Spring ski mountaineering is here! With a banner early winter, we are waiting for some high pressure in the Pacific Northwest smooth out the corn. Here’s how this season’s gear end up fairing for me in midwinter powder tours, a few days on hardpack and a dozen days of fitness skinning (think inbounds uphill).
I got my first pair of Dynafit TLT binders nigh on 15 years ago. A half-dozen pairs later, I’m still using them. But Radical takes a little getting used to compared to the more user-friendly and durable Vertical. I broke the heel lifter on the Radical this year touring on Mount Hood: but I got a replacement in a week from Dynafit USA. Since Dynafit metamorphosed into full-spectrum skimo company, I tried the whole package this year. The Manaslu ski lived up to its quiver-of-reputation complete with precut Speed Skins, which took a little getting used to since the elastic on the tip (not tail). I really wanted to love the two-buckle TLT Mountain 5, but they were just too cold for foul weather, especially mountain rescue missions. And they were not quite stiff enough. I upgraded to the stiffer, warmer three-buckle Vulcan and love them.
The weight dropped on the Backcountry Access Float 32—and has just as much volume as last year’s Float 36 which was plenty big for my six-day Haute Route tour. Compression straps on the float 32 make it easier to take for short tours when it is not full. And it’s a super-comfortable pack. Canisters are easy to fill at a paintball supplier—technically you’re supposed to empty the canister before checking on an airline.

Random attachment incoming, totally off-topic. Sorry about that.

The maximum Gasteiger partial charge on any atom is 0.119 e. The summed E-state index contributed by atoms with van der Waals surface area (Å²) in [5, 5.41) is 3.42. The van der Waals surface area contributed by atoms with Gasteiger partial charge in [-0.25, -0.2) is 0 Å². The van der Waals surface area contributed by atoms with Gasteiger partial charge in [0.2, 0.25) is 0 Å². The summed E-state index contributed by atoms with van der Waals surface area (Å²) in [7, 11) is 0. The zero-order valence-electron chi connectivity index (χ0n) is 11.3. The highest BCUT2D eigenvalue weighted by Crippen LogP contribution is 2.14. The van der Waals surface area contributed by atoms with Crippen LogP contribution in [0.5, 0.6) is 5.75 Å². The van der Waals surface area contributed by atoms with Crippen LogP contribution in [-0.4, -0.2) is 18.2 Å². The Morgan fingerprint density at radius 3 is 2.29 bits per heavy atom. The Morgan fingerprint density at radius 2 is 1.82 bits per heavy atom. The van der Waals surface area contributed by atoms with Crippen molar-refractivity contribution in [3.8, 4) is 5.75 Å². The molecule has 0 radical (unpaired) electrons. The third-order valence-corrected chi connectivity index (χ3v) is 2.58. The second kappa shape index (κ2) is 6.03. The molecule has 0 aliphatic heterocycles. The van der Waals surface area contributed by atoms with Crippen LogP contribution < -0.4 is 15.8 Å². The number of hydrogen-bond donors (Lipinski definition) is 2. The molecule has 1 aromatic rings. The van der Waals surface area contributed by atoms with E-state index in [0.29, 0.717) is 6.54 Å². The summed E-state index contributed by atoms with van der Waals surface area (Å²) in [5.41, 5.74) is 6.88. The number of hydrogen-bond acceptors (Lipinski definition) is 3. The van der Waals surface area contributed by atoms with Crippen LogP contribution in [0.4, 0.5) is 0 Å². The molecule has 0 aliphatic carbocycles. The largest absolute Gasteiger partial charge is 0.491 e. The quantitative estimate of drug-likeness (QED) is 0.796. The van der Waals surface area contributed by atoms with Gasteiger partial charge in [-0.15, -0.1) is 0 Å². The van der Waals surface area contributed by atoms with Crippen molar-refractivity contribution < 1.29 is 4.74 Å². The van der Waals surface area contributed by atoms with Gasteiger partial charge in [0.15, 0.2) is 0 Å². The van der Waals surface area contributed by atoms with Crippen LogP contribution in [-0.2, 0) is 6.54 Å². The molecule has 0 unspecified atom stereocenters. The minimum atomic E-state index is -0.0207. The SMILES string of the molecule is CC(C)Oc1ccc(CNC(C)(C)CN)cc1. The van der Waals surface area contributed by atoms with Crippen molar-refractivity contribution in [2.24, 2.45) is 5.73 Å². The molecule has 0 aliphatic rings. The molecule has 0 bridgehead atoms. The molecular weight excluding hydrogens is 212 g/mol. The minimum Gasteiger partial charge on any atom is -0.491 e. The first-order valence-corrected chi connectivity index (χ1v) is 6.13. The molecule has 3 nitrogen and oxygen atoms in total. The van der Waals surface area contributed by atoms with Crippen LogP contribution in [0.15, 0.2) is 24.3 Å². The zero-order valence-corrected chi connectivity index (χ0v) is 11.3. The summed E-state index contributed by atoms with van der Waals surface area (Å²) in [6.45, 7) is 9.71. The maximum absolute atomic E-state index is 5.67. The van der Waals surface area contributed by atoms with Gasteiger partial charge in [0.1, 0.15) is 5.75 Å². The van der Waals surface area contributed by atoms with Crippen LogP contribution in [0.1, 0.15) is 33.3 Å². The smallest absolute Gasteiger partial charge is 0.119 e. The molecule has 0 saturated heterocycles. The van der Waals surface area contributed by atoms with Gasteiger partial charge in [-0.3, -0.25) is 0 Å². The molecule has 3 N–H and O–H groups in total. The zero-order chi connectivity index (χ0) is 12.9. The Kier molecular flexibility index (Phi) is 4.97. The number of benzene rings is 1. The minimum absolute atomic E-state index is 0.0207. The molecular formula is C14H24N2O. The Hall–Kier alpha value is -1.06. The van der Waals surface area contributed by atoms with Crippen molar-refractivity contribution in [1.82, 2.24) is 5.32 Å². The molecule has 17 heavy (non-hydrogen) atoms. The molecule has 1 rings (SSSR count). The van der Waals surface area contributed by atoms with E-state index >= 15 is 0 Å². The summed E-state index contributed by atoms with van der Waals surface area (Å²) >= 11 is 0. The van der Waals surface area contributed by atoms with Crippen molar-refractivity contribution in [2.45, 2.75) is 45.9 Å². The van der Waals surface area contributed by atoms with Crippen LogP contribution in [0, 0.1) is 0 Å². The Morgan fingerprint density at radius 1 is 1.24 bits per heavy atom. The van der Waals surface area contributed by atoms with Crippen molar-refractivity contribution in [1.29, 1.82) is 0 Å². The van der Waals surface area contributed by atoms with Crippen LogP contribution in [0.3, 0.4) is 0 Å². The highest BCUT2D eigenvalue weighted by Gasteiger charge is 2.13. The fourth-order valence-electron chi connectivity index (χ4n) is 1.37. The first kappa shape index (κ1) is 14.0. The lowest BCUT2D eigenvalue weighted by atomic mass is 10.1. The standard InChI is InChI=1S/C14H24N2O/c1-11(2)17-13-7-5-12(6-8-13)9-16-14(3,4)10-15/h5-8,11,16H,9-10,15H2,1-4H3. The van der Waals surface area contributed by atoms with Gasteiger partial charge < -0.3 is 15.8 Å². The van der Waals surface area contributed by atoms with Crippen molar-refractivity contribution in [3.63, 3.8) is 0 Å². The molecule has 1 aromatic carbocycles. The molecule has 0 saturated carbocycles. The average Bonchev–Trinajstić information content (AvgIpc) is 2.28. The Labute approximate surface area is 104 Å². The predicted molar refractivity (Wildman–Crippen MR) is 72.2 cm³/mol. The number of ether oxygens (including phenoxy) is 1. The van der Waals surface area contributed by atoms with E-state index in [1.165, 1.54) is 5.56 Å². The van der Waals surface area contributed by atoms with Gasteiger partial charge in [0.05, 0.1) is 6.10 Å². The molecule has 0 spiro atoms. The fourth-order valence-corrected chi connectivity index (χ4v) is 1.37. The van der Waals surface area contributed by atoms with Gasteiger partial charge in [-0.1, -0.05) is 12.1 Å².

The Camp USA Speed Helmet was super comfortable and light, clocking in at 210 grams there’s no reason not to wear a helmet. But it doesn’t have a great goggle holder.
I have a full year using the superlight aluminum Neve Crampons and Raven Ultra Ice Axe and the bare-bones Couloir harness—all from Black Diamond. For occasional use for ski mountaineering, like the circumnavigation of Mount Hood, they are perfect. But for any technical climbing, you still probably want steel.
Finally if you are looking for an approach shoe, I climbed Kilimanjaro this spring in a pair of Crispi Monaco GTX boots: leather, rubber rand, full Vibram sole and built like a mountain boot, not a running shoe which seems to be the favor of some shoe companies these days.
On Kili, I also took the Camp USA X3 600 pack, a Solio solar charger, Darn Tough socks and bug- and sun-proof clothes from Ex Officio.
Since mountain biking season is here, and cyclocross is right around the corner, I’m testing the Mavic Crossmax SLR 29er wheelset this season (along with some other cool gear from Mavic) and 650 bikes.